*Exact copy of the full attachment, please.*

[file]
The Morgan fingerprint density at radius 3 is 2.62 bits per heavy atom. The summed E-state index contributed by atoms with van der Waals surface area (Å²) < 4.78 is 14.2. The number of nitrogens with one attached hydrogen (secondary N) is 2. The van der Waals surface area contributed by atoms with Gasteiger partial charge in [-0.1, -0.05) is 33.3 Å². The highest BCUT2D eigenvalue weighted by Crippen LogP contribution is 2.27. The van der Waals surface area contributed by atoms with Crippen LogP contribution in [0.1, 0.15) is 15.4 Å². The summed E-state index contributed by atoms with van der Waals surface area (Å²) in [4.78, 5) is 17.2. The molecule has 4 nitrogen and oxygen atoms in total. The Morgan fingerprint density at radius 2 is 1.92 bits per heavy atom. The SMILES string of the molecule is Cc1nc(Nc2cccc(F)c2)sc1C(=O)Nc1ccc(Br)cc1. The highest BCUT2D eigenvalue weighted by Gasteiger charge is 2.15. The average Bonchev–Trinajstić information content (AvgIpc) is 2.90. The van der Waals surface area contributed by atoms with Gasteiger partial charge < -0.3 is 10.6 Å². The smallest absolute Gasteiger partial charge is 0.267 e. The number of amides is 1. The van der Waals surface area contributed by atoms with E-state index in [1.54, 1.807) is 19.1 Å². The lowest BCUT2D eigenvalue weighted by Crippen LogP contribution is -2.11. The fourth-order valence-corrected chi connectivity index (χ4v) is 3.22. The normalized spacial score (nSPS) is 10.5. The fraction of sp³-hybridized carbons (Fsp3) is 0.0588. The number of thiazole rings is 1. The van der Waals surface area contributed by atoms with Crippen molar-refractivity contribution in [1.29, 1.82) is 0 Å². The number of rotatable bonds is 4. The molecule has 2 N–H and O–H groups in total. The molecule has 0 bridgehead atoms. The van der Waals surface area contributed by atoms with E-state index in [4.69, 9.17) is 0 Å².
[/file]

The Morgan fingerprint density at radius 3 is 2.62 bits per heavy atom. The summed E-state index contributed by atoms with van der Waals surface area (Å²) < 4.78 is 14.2. The number of nitrogens with one attached hydrogen (secondary N) is 2. The van der Waals surface area contributed by atoms with Gasteiger partial charge in [-0.1, -0.05) is 33.3 Å². The highest BCUT2D eigenvalue weighted by Crippen LogP contribution is 2.27. The van der Waals surface area contributed by atoms with Crippen LogP contribution in [0.1, 0.15) is 15.4 Å². The summed E-state index contributed by atoms with van der Waals surface area (Å²) in [4.78, 5) is 17.2. The molecule has 4 nitrogen and oxygen atoms in total. The Morgan fingerprint density at radius 2 is 1.92 bits per heavy atom. The SMILES string of the molecule is Cc1nc(Nc2cccc(F)c2)sc1C(=O)Nc1ccc(Br)cc1. The highest BCUT2D eigenvalue weighted by Gasteiger charge is 2.15. The average Bonchev–Trinajstić information content (AvgIpc) is 2.90. The van der Waals surface area contributed by atoms with Gasteiger partial charge < -0.3 is 10.6 Å². The smallest absolute Gasteiger partial charge is 0.267 e. The number of amides is 1. The van der Waals surface area contributed by atoms with E-state index in [1.54, 1.807) is 19.1 Å². The lowest BCUT2D eigenvalue weighted by Crippen LogP contribution is -2.11. The fourth-order valence-corrected chi connectivity index (χ4v) is 3.22. The normalized spacial score (nSPS) is 10.5. The fraction of sp³-hybridized carbons (Fsp3) is 0.0588. The number of thiazole rings is 1. The van der Waals surface area contributed by atoms with Crippen molar-refractivity contribution in [1.29, 1.82) is 0 Å². The number of rotatable bonds is 4. The molecule has 2 N–H and O–H groups in total. The molecule has 0 bridgehead atoms. The van der Waals surface area contributed by atoms with E-state index in [4.69, 9.17) is 0 Å².